Docs wild about iPad apps

June 4, 2013 in Medical Technology

As physicians continue to switch EHR systems or select a first vendor, a new survey by research firm Black Book Rankings has identified  a “meteoric trend” in favor of mobile EHR applications, especially a marked leaning for iPad apps.

Black Book conducted the user poll as a  follow-up to the 2013 electronic health record study, foretelling the “Year of the Big EHR Switch.” Nearly one in five physician users indicated the high likelihood of shifting systems after disappointing first vendor results. Several new EHR integrated mobile apps have been added to the list of physician must-haves in the replacement market demand.

[See also: EHR users unhappy, many switching.]

Today, 8 percent of office-based physicians use either a mobile device for electronic prescribing, accessing records, ordering tests or viewing results, according to the survery. However, 83 percent indicated they would immediately utilize mobile EHR functionalities to update patient charts, check labs and order medications immediately if available to them via their EHR.

The mobile application market is expected to grow 500 percent by the end of 2014 primarily because of the government’s meaningful use incentive program, but the marketplace remains quite crowded, according to Black Book, and overall physician usability and approval are the main factors that will keep vendors competitive.

“A mandate has been issued and progressive vendors are reacting,” Doug Brown, managing partner of Black Book Research, said in a news release. “A full 100 percent of practices participating in the poll expect EHR systems that allow access to patient data wherever physicians are providing or reviewing care.”

Black Book received 122 vendor responses, indicating vendors planned to introduce fully functional mobile access and/or iPad native versions of their EHR products by the end of 2013. Another 135 EHR product vendors claim to have mobile applications on their near strategic horizons.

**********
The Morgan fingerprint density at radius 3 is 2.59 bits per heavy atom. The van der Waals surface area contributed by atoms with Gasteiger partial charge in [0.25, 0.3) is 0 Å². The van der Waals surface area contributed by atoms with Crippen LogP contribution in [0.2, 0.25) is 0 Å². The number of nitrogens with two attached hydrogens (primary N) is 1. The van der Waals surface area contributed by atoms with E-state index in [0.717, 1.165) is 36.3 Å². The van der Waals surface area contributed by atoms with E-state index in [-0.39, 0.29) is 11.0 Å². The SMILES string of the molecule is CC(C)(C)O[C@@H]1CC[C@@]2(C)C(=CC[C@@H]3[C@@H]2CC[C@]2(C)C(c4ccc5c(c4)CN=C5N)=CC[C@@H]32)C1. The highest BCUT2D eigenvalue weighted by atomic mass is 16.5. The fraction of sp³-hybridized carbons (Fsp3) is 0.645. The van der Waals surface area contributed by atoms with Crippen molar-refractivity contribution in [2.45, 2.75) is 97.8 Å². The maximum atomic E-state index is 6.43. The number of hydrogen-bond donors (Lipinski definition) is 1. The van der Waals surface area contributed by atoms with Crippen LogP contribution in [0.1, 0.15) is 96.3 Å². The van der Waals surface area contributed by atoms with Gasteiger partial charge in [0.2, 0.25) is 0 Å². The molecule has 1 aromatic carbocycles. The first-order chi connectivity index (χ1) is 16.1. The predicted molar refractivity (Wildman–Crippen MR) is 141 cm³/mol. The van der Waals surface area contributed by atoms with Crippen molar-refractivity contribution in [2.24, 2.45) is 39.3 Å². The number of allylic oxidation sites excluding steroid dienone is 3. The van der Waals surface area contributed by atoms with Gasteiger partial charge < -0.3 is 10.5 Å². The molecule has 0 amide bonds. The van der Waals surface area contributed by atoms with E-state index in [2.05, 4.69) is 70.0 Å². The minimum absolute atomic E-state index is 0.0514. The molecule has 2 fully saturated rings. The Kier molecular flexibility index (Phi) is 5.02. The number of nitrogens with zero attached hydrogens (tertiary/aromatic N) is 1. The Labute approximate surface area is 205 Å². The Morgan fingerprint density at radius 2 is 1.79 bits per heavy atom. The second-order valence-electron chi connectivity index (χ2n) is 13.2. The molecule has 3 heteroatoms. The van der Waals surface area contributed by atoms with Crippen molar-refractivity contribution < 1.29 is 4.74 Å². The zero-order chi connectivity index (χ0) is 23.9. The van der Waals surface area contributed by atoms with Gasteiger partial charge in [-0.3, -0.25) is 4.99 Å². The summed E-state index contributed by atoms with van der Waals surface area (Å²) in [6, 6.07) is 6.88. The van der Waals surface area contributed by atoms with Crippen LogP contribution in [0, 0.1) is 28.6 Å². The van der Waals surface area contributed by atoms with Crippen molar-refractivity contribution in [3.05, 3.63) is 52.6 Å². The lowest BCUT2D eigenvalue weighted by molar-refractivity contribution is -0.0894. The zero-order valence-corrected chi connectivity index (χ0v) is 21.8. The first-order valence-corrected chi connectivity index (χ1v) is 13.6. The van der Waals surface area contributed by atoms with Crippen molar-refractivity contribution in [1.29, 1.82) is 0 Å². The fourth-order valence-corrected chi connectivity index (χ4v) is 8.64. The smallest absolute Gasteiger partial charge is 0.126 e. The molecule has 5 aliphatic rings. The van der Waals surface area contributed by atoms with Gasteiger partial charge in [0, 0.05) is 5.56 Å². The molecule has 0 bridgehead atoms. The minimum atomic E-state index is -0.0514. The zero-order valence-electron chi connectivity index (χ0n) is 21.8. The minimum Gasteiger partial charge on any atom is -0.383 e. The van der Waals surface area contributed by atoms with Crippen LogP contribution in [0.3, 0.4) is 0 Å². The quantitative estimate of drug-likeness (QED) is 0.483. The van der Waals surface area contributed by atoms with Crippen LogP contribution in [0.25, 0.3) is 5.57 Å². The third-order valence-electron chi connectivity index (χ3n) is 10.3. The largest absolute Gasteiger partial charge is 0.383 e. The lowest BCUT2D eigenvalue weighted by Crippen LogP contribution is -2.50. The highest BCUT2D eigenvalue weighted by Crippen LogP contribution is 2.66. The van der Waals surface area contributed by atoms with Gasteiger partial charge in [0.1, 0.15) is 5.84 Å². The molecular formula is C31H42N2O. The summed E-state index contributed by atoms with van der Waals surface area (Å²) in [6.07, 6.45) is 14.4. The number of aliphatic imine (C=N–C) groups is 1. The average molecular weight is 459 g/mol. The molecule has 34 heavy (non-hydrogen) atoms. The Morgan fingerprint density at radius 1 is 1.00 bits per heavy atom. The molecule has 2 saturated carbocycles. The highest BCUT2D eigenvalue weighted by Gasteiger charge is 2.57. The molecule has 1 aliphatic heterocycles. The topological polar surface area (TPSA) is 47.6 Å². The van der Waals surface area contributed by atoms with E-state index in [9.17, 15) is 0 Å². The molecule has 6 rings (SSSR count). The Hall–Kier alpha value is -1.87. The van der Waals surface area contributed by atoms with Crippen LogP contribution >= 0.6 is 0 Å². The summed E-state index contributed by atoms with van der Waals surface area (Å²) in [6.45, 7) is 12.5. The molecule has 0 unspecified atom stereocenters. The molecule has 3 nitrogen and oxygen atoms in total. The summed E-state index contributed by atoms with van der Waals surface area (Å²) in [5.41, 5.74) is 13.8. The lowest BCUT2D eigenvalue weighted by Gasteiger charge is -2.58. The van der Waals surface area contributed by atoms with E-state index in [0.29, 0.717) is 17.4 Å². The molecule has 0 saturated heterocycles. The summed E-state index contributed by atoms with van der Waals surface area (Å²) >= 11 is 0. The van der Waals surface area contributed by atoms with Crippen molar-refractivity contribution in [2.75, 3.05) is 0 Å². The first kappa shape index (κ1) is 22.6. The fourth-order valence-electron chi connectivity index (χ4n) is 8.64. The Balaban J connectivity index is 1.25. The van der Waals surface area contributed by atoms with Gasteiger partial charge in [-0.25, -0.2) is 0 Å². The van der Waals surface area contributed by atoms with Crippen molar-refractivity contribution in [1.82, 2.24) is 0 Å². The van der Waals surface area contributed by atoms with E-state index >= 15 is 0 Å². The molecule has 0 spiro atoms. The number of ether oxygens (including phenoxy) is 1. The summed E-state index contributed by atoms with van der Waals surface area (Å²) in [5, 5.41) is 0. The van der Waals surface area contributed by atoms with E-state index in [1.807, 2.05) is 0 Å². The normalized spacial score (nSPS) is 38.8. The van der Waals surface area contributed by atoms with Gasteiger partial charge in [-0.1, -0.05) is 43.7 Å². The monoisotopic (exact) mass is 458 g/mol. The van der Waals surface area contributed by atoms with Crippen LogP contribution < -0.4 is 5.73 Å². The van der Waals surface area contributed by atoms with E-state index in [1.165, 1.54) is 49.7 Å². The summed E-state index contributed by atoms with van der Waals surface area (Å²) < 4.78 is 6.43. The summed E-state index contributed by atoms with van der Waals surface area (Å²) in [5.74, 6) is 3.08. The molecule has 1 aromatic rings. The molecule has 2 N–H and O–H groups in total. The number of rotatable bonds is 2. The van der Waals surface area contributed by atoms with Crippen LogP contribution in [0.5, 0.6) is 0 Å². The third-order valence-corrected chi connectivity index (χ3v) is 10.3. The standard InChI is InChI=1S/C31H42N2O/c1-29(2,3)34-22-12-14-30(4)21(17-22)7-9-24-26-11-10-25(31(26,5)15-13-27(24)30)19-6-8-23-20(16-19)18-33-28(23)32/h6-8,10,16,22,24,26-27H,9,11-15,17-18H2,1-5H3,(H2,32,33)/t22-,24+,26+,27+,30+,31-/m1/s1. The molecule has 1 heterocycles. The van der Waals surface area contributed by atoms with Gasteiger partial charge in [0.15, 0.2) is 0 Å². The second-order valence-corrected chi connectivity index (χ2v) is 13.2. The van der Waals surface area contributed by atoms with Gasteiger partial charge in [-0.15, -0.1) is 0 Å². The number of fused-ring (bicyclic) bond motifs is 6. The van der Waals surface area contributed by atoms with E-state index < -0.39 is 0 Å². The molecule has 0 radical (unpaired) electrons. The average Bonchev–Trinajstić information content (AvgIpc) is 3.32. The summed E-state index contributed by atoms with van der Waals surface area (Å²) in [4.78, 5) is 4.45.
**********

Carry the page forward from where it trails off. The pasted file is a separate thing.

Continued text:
Desire for mobile apps and their actual use remain two separate matters, as more programs are introduced, according to Black Book. Although 89 percent of primary care and internal medicine doctors use smart phones to primarily communicate with staff, and 51 percent of clinicians use tablets to perform independent medical reference and Internet research, less than 1 percent estimate they are maximizing use of their mobile clinical and business applications.

In a separate Black Book poll of hospital CIOs with network physician practices conducted last month, mobile applications ranked above cloud computing and clinical analytics as well as business intelligence in upcoming technology urgencies. “The business priorities of operational results and reducing costs, combined with the digital management requirements for records, access, identity and risk, have healthcare information executives seeking broader EHR solutions with useful mobile applications,” Brown said.

[See also: Physician mobile use grows 45 percent .]

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